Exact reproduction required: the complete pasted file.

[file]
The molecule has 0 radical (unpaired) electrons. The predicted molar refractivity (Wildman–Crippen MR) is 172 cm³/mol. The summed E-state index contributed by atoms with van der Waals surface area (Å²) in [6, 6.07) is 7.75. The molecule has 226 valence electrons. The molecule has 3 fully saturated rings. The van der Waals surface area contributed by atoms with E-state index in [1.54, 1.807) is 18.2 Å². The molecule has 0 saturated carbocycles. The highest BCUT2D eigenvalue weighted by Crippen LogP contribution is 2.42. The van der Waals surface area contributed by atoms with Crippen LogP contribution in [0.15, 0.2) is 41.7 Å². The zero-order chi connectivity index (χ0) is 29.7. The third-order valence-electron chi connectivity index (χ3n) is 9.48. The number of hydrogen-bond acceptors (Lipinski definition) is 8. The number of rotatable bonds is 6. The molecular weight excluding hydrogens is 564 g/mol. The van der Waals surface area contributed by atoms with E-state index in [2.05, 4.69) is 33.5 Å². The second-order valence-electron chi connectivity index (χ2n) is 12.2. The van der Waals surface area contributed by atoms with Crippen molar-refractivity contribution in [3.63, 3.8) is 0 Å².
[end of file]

The molecule has 0 radical (unpaired) electrons. The predicted molar refractivity (Wildman–Crippen MR) is 172 cm³/mol. The summed E-state index contributed by atoms with van der Waals surface area (Å²) in [6, 6.07) is 7.75. The molecule has 226 valence electrons. The molecule has 3 fully saturated rings. The van der Waals surface area contributed by atoms with E-state index in [1.54, 1.807) is 18.2 Å². The molecule has 0 saturated carbocycles. The highest BCUT2D eigenvalue weighted by Crippen LogP contribution is 2.42. The van der Waals surface area contributed by atoms with Crippen LogP contribution in [0.15, 0.2) is 41.7 Å². The zero-order chi connectivity index (χ0) is 29.7. The third-order valence-electron chi connectivity index (χ3n) is 9.48. The number of hydrogen-bond acceptors (Lipinski definition) is 8. The number of rotatable bonds is 6. The molecular weight excluding hydrogens is 564 g/mol. The van der Waals surface area contributed by atoms with E-state index in [2.05, 4.69) is 33.5 Å². The second-order valence-electron chi connectivity index (χ2n) is 12.2. The van der Waals surface area contributed by atoms with Crippen molar-refractivity contribution in [3.63, 3.8) is 0 Å².